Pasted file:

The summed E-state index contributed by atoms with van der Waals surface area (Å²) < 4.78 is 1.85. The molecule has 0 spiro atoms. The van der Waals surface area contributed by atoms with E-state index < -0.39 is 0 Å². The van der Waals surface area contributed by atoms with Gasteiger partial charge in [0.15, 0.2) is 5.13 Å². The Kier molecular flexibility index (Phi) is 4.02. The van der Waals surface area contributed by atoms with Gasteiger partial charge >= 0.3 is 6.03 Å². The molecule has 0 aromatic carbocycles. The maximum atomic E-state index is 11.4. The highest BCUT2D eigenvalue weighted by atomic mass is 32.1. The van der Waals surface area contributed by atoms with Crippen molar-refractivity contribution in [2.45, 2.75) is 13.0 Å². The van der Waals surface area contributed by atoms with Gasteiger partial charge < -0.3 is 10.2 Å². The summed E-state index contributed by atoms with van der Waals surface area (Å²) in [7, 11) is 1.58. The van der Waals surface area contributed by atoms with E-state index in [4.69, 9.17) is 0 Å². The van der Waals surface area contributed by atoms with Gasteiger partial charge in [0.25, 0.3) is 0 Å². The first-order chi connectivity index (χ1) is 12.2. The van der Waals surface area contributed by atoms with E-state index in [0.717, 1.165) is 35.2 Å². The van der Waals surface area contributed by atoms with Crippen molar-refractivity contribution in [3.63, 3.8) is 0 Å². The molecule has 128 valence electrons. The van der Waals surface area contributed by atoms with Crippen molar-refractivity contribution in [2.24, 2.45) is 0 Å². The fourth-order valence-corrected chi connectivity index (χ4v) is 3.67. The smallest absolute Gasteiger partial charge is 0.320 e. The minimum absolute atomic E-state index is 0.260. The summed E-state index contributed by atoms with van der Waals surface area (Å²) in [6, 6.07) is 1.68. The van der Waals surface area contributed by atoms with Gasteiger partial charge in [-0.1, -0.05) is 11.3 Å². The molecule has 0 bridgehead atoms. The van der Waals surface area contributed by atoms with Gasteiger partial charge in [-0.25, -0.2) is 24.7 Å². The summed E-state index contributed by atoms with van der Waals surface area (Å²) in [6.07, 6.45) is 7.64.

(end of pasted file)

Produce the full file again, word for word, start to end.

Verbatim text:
The summed E-state index contributed by atoms with van der Waals surface area (Å²) < 4.78 is 1.85. The molecule has 0 spiro atoms. The van der Waals surface area contributed by atoms with E-state index < -0.39 is 0 Å². The van der Waals surface area contributed by atoms with Gasteiger partial charge in [0.15, 0.2) is 5.13 Å². The Kier molecular flexibility index (Phi) is 4.02. The van der Waals surface area contributed by atoms with Gasteiger partial charge >= 0.3 is 6.03 Å². The molecule has 0 aromatic carbocycles. The maximum atomic E-state index is 11.4. The highest BCUT2D eigenvalue weighted by atomic mass is 32.1. The van der Waals surface area contributed by atoms with Crippen molar-refractivity contribution in [2.45, 2.75) is 13.0 Å². The van der Waals surface area contributed by atoms with Gasteiger partial charge < -0.3 is 10.2 Å². The summed E-state index contributed by atoms with van der Waals surface area (Å²) in [7, 11) is 1.58. The van der Waals surface area contributed by atoms with E-state index in [4.69, 9.17) is 0 Å². The van der Waals surface area contributed by atoms with Gasteiger partial charge in [0.25, 0.3) is 0 Å². The first-order chi connectivity index (χ1) is 12.2. The van der Waals surface area contributed by atoms with E-state index in [0.717, 1.165) is 35.2 Å². The van der Waals surface area contributed by atoms with Crippen molar-refractivity contribution in [3.63, 3.8) is 0 Å². The molecule has 128 valence electrons. The van der Waals surface area contributed by atoms with Crippen molar-refractivity contribution in [2.24, 2.45) is 0 Å². The fourth-order valence-corrected chi connectivity index (χ4v) is 3.67. The smallest absolute Gasteiger partial charge is 0.320 e. The minimum absolute atomic E-state index is 0.260. The summed E-state index contributed by atoms with van der Waals surface area (Å²) in [6, 6.07) is 1.68. The van der Waals surface area contributed by atoms with Gasteiger partial charge in [-0.1, -0.05) is 11.3 Å². The molecule has 0 bridgehead atoms. The van der Waals surface area contributed by atoms with Gasteiger partial charge in [-0.25, -0.2) is 24.7 Å². The summed E-state index contributed by atoms with van der Waals surface area (Å²) in [6.07, 6.45) is 7.64.